[Gtk-sharp-list] API Freeze Policy Adjustment
Fri, 02 Jul 2004 02:02:59 +0200
On Thu, 2004-07-01 at 17:41 -0400, Miguel de Icaza wrote:
> And I have never heard of a good argument against adding APIs. You
> keep trying, but other than `thats what we do around here' you have not
> articulated why this is good.
I will try to expand my previous reasons for you:
I think the reasons are:
1.1 It avoids confusion by having too many versions of the API.
Developers don't have to ask think too hard about what version of the
API they are targetting, because there are usually just 2 widely-
deployed, clearly-defined APIs. This is mostly a matter of making life
simpler for developers and distributors, but I think that's a very good
reason, particularly when the time to wait for a new stable release with
your new API is rarely more than 4 months.
1.2 It allows new API to be tested properly in unstable releases,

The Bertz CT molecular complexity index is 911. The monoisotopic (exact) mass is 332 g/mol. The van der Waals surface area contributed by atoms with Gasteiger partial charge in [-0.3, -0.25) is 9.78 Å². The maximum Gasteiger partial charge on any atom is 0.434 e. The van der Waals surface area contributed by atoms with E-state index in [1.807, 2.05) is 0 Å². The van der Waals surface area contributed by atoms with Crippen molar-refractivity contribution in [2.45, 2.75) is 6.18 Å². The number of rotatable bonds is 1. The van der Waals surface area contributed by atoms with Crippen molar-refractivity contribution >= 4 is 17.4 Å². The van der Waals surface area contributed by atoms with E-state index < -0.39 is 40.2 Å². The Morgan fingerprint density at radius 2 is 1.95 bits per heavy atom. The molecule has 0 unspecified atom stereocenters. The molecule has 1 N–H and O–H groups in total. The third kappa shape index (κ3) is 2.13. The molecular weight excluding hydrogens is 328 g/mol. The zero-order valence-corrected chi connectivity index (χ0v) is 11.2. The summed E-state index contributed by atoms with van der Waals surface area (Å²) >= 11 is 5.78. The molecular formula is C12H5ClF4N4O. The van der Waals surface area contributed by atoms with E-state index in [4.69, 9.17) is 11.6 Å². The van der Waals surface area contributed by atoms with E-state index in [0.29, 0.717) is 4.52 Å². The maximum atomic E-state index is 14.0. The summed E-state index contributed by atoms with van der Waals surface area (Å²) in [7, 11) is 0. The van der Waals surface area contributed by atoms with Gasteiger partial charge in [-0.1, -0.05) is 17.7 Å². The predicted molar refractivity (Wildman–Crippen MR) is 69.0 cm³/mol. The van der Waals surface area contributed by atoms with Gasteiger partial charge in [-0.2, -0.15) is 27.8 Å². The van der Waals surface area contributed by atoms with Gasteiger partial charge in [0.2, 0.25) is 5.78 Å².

instead of suddenly appearing in a minor stable release.
You need to make unstable releases to test large new API. APIs are not
born perfect, and people don't test them enough when they are just
sitting in CVS. In fact, the need to have them tested in CVS can make
you too scared to release a tarball to provide other unrelated
improvements. This unstable/stable release schedule is a major reason
for GNOME's quality success since GNOME 2.0, compared to the chaos and
awful APIs of before that. That's not a controversial opinion.
> You keep trying, but you keep not articulating your reasons.
Let me make it clear again. These are not my policies. These's are
GNOME's policies. The release team just tries to represent the consensus
and provide a framework in which they want to work. However, I
personally happen to think that the GNOME community has got things
If you disagree with the current API/ABI guidelines and/or the GNOME
time-based release process then please talk to the GNOME community about
it. Before doing that, I encourage you to read our notes about the GNOME
And I'll make it clear once again: You can do whatever you like with
Gtk# 1.0 as long as it's not in an official GNOME release set.
But I would like to see mono bindings, and other bindings, being taken
as seriously as the GNOME Platform's C APIs. Only then will people be
comfortable with developing core GNOME Desktop applications with these
languages. Choice is good. Chaos is bad.